Don’t go all-in on any one product (this includes carts). Try piloting a tool prior to making a large investment or buying in bulk.
Don't forget to involve students and staff in the purchasing process; when they ask for something they are more likely to put it to good use.
Be careful when purchasing super-specialized tools. The more grade-level or content-specific something is, the less utility it might have to others. This can lead to expensive tools collecting dust.
Don't pigeonhole "making" or label a certain type of teaching as good or bad. This digital poster contains a 'Taxonomy of Making' listing a variety important approaches.
Don't forget to budget for attrition and replenishing consumables. For example, a certain level of attrition occurs with LEGOs and other small parts. (Batteries, Play-Doh, and yarn do not last forever.)
The most rewarding part about our MakerSpace journey has been seeing learning come alive, and cheering students on during many of the different opportunities they’ve earned. Here are a few of those highlights:
Seeing kids recognized by our Board of Education for outstanding collaboration during a School Board presentation (see picture above).
Watching students combine materials from different MakerSpace carts to amplify their engineering efforts.
Accompanying students to an out-of-state EdCamp in which they taught teachers about an original robotics competion they helped create with their teachers.
Having a former student selected to speak at our state principals conference about his experiences with collaborative drone challenges, MakerSpace learning, and more.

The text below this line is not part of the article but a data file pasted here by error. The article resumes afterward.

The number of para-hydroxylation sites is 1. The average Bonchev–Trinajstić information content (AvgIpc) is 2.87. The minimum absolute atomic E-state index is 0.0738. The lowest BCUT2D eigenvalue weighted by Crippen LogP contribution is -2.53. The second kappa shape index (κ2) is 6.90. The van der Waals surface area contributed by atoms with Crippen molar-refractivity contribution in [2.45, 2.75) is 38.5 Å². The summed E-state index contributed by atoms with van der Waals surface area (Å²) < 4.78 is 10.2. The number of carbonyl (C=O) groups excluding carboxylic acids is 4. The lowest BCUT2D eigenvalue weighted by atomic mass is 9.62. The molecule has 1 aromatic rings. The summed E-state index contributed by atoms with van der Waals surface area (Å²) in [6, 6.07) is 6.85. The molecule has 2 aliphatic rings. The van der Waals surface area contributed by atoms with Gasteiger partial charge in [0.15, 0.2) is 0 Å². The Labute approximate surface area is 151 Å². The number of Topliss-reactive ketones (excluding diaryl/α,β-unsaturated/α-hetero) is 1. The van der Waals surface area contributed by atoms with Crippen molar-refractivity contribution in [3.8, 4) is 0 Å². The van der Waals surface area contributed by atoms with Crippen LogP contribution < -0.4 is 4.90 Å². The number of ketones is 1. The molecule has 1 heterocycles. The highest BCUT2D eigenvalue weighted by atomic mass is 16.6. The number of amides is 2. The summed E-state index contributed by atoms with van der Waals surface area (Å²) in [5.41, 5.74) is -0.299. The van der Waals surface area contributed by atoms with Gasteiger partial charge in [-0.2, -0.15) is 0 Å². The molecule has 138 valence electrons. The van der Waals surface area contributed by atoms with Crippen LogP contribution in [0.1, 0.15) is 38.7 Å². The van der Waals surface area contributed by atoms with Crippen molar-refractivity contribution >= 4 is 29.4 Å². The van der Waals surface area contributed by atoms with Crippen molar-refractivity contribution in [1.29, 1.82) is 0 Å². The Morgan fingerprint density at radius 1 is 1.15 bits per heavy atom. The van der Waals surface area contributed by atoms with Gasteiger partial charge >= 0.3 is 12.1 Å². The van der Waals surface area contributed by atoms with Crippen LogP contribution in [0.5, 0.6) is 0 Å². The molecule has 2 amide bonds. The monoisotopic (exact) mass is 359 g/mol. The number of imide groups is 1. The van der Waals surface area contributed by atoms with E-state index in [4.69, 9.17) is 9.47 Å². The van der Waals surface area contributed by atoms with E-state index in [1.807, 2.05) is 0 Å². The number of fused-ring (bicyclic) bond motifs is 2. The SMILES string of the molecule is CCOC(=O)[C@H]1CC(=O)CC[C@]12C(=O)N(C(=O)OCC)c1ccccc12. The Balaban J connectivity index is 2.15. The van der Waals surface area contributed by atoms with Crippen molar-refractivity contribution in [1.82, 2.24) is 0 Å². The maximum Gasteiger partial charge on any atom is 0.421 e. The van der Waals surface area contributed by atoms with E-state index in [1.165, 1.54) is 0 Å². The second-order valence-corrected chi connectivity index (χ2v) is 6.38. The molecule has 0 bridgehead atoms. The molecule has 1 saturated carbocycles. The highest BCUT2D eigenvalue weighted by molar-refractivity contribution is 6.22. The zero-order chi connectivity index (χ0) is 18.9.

Following along as our teachers celebrate students’ work using social media.
Watching our after-school advisors lead a MakerSpace Club to provide students additional opportunties to interact with their passions outside the school day.
Seeing great ideas of staff expand beyond our wildest expectations; we now have three different LEGO walls located throughout our school. (We also have an Eagle Scout working on several more LEGO “Build-a-Book” Stations for us!)
Much of our mobile MakerSpace Fleet has been purchased using our site budget, and our school community has been hugely supportive as well. We’ve prioritized this type of learning alongside our literacy and character education initiatives.
We have a line-item in our site budget for innovation.
We reserve some carry-over dollars to support one-sentence grants and other requests from staff.
Our PTA is incredibly supportive and values innovation.
The WPSEF Foundation (see image above) funded a grant to support a cross-site Mobile MakerSpace model. This allowed us to cut costs in half while doubling the opportunities our students enjoy simply by sharing four of our carts with another school!
We used crowd-sourced funding (e.g. Donors Choose) to procure our first 3D printer; since then, we’ve added three more printers so the tools can be used as part of core learning (as opposed to being a novelty).
Our team also asks for donations of cardboard, boxes, tape, etc. because some of the best student projects are free!
Before we get to the comprehensive resource section, I wanted to share a few of the videos our team has created over the past couple years. The first video is an overview of our mobile carts, and all the others relate to specific learning experiences or “making” in general.